Posted by: Carolinas Center for Sight in Eye Safety
Wearing eye makeup can be a part of one’s daily routine or might only be reserved for special occasions, but no matter when you wear it, it’s important to make sure it doesn’t jeopardize your overall eye health. Many don’t think about the hidden issues that lie within a tube of mascara or on an eye shadow palette, so that’s why we’re going to dive deep into the dangers of eye makeup that you need to know about.
Can It Really Be That Harmful?
Eye makeup seems like a rather innocent item in your bathroom, but it can be host to a world of bacteria that can cause eye damage. For most people, there are three main issues that can arise from the use of these products:
- Conjunctivitis – It’s a long word that describes an eye infection and can occur from using expired makeup or by sharing eye makeup with someone else who has an infection.
- Allergic reactions – Some ingredients in eye makeup can cause redness, itching, swelling, or an infection.
- Scratched cornea – You can accidentally scratch your eye while applying mascara or even eyeliner, creating a corneal abrasion. If left untreated, it could become infected.
Other Elements To Consider
The idea of foregoing eye makeup might be sad for some, but with a little extra care and attention, you can avoid its dangers and still enjoy creating your unique look.When wearing eye makeup, keep in mind the following tips:
- It’s best to add in new eye makeup one item at a time in case you develop a reaction. As exciting as it might be, don’t try a new eye shadow, mascara, and eyeliner all on the same day.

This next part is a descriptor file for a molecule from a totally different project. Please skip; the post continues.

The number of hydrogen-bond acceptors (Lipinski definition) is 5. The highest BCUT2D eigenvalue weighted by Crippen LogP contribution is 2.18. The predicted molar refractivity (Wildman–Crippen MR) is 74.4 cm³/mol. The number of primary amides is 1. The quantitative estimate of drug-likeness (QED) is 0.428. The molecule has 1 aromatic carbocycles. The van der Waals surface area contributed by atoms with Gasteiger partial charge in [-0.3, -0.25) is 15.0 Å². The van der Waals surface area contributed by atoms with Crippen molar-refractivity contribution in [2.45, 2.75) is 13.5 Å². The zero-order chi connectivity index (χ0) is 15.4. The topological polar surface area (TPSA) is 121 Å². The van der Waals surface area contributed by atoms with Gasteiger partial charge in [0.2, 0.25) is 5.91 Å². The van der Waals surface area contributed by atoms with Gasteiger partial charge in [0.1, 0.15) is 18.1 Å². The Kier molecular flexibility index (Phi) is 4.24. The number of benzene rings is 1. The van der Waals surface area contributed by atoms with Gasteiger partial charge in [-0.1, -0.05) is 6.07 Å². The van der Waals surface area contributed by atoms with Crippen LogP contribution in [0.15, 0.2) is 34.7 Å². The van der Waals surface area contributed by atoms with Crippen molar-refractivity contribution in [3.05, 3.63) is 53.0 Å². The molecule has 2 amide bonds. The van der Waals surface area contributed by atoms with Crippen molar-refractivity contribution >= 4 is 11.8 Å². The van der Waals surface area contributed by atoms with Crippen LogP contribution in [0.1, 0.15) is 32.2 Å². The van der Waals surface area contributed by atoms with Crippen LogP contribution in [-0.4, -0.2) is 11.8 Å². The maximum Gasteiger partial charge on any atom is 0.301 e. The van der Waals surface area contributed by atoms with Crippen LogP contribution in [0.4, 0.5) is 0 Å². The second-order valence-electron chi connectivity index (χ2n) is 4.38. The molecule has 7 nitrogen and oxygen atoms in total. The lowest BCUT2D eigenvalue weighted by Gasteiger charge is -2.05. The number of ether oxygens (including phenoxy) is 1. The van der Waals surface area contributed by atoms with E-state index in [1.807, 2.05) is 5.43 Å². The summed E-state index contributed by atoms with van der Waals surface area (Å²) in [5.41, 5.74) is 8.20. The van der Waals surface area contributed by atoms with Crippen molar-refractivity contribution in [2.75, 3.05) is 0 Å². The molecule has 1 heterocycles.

- Never apply eye makeup in a moving vehicle, even if you’re not driving. If the car suddenly comes to a stop, you might end up poking yourself.
- While it might be expensive, eye makeup does eventually expire and you should never use a product past its lifespan. Check each item’s label to see if it indicates how often you should replace it.
- Avoid sharing makeup with friends or family members. It’s wise to steer clear of department store testers as well, as someone else with an infection may have previously used the item.
- If you have an eye infection, immediately throw away all of your eye makeup. It may be costly to replace, but if you continue to use each product, you’ll be reinfecting yourself over and over again.
- When possible, steer clear of glitter or metallic eye makeup, as the particles can fall into your eyes and easily scratch your corneas.
Eye health and makeup can go hand in hand, it’s just key to remember the above tips and always wash your eye makeup off every night before you go to bed. Make sure to use makeup removers that are safe for the delicate eye area and pay attention to any usual changes in or around your eye area. If you think you have an eye infection, contact your ophthalmologist right away!